Just as companies like Chevrolet, Chanel and Walmart were named after their founders, typefaces are often named after their designers, such as Goudy, Caslon or Lubalin.
Sometimes a typeface is named to honor a person important in type design (Garamond), a place (Memphis) or an event (Renaissance). The Inland Type Foundry named typefaces such as Studley to honor important customers. Robert P. Studley was the first printer to use a lithographic press in St. Louis. Some typographic historians claim that Studley (the type, not the man) was not an original design.
The Mrs. Eaves typeface was designed by Czech-American Zuzana Licko in 1996. The face is named after Sarah Eaves, the housekeeper, mistress and wife of famed eighteenth-century type designer John Baskerville. According to Wikipedia, "He hired Sarah Eaves as his housekeeper. Eventually her husband Richard abandoned her and their five children, and Mrs. Eaves became Baskerville's mistress and eventual helpmate with typesetting and printing. She married Baskerville within a month of her estranged husband's death. Selection of the name Mrs Eaves honors one of the forgotten women in the history of typography."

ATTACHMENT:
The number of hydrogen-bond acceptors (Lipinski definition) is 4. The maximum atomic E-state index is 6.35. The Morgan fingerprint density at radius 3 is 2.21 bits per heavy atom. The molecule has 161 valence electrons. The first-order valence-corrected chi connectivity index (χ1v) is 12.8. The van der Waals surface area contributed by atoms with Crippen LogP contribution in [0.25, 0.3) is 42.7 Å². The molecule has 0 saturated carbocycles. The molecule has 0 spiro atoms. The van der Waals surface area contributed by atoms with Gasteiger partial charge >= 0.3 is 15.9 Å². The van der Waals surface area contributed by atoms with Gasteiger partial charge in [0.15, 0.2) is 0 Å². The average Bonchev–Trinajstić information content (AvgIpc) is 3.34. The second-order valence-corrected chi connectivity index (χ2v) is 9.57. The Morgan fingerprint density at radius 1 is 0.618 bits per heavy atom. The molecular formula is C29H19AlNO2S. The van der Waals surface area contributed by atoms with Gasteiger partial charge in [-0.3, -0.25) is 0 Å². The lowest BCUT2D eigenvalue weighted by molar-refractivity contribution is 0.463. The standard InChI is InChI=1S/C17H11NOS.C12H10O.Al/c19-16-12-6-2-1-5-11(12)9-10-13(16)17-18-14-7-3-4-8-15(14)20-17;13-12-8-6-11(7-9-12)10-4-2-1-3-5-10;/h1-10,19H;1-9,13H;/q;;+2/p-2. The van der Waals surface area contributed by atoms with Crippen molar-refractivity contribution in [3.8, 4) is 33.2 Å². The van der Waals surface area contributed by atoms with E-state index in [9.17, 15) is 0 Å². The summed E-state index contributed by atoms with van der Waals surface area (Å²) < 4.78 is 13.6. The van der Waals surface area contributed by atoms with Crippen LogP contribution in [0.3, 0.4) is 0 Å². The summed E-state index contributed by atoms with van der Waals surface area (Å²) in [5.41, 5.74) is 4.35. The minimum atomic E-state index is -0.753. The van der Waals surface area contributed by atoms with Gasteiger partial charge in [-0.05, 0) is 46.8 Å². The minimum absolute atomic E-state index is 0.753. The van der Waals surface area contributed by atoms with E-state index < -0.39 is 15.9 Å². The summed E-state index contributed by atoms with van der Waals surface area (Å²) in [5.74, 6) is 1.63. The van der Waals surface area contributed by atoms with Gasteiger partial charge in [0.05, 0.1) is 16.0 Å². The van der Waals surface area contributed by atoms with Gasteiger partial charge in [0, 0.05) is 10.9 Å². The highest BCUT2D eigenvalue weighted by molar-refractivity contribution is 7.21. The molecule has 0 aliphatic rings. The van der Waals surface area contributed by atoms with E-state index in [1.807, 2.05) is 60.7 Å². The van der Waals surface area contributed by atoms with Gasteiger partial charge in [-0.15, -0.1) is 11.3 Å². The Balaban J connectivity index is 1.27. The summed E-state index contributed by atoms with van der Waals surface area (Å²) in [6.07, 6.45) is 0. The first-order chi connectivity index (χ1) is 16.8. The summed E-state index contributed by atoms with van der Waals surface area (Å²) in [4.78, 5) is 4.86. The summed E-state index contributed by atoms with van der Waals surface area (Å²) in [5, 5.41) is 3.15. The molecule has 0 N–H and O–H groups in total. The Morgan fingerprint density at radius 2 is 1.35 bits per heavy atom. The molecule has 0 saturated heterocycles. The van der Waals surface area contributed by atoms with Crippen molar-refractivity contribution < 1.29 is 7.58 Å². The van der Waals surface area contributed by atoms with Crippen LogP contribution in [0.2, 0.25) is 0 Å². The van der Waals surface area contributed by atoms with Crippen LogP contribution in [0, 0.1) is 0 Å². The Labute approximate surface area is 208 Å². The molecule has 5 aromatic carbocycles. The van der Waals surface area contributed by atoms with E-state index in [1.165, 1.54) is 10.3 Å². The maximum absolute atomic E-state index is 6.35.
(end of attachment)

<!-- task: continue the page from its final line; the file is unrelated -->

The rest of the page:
Mr. Eaves is the sans serif companion to Mrs. Eaves, created by Zuzana in 2009.
How can you have a typeface named after you? Become important to someone who designs typefaces -- or design your own.
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This blog post is based on material in my upcoming e-book, Typography for Independent Publishers.